The Name Problem, Part III

Now they’ve substantially re-written “About Our Name” and re-posted it.

There are other Open Sources. A gentleman named Christopher Lydon has an excellent web site called Open Source. His URL is www.radioopensource.com, and he graciously agreed to give us opensourcemedia.net.

OSM, About Our Name 2.0

This is just not true. And weird. We didn’t graciously agree to give them anything. We’ve never talked to them. They didn’t answer our email.


Comments

15 thoughts on “The Name Problem, Part III

  1. I’d be moving in the direction of good IP legal advice – and quick. An oversight is one thing, but these people seem to be repeatedly taking aim at their own feet. And dissing Chris and the whole venture in the process. Maybe the Dresden Dolls could write a song about the whole fiasco….

  2. If this gets any more meta, I fear we risk a rift in the space-time continuum.

    I love the argument that “OSM” really isn’t an acronym, sort of like how KFC no longer stands for Kentucky Fried Chicken.

  3. To make matters stranger, while OSM claim to own the domain name http://www.opensourcemedia.com, this actually takes you to info on a piece of software called ‘zope’ (have the makers of this had anything to say about this controversy?) http://www.opensourcemedia.net still takes you to this radioopensource site (you own the opensourcemedia.net domain name?)

    It looks as if OSM are either trying to confuse people, or they very much messed up (I mean, when I’ve set up websites I’ve put lots of efforts into making sure domain names etc don’t confuse people – after all, I wanted visitors to be able to find the sites easily and know who the site belonged to :) )

  4. Just to clear up real quick, opensourcemedia.net was, for a short time this May, our URL. It was registered at the time through our service provider. We now have a new service provider, but a friendly relationship with our old one. We had neglected the URL because we no longer actively use it, but we did retain ownership of it. You’ll see right now that it points back to our site.

    And, yes, we have sought and received legal advice.

  5. OSM has issued a correction:

    Due to a miscommunication, OSM inadvertently wrote on our site that Christopher Lydon of Radio Open Source “graciously agreed” with us to give up the url opensourcemedia.net. This is incorrect. He gave up the use of that url entirely of his own volition and after no discussion with us. We had never contacted him before he took his action.

    We apologize to Mr. Lydon for this error on our part.

    Is this statement true?

  6. It’s pretty clear that those other boys and girls embrace the newspeak attitude of their corporate and political clan. But since the creative commons ideal isn’t a suicide pact, this instant case seems tailor made to push back against some of the private, commercial forces that seek to annex that which belongs to us all.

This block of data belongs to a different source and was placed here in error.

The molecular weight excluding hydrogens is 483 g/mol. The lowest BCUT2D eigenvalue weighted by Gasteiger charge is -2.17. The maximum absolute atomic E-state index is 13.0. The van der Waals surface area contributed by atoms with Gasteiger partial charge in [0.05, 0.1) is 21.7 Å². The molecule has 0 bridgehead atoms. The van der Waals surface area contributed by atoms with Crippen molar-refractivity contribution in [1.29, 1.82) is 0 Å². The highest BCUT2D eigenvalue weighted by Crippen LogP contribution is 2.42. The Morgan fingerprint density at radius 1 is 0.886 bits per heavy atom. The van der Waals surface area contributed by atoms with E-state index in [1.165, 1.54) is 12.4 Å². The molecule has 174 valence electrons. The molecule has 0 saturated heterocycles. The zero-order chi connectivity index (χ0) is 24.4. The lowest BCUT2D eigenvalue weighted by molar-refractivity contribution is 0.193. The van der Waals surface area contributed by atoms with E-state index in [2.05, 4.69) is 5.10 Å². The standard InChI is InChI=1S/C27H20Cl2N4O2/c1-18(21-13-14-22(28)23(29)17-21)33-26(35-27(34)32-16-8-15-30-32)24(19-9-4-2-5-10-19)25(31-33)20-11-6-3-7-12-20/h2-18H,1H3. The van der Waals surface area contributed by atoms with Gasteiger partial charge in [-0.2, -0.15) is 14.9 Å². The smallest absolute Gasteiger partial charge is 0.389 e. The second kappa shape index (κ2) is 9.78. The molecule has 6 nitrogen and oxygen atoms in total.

Skee rue them, please, by all means.

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  8. Corporate and fictitious names

    I see OSM has already changed their name back… But I figured I’d throw a few pennies into the pool regardless.

    Corporate names (whether for Incs, LLCs, LLPs, etc.), in most cases (but of course it differs from state to state), must “be such as to distinguish it upon the records in the office of the secretary of state from the name of any corporation, limited partnership, limited liability company, business trust, registered limited liability partnership or foreign registered limited liability partnership reserved, registered, formed or organized under the laws of this state or qualified to do business or registered as a foreign corporation, foreign limited partnership or foreign limited liability company in this state” (RSMo 385.450.2).

    Fictitious names, names other than the corporate name that a business does business under, must also be registered with your secretary of state (in most states). However, fictitious names are not required to be unique.

    I could have My Own Thing, Inc. and register a fictitious name of “Open Source Media” for my company. I could operate under the name “Open Source Media”, and you couldn’t do much about it. As long as I didn’t run a blog service the name “Open Source”, you couldn’t come after me with your “Open Source” service mark. I could, however, run a newspaper or magazine called “Open Source”.

    Frankly, blogs suck and so does the “blogosphere”. “Blog” has got to be the ugliest buzz word ever invented — regardless of how you conjunct the word, it is still hideously stupid. Hopefully all these damn “blog” companies go out of business Real Soon(tm).

    Please stop whining.

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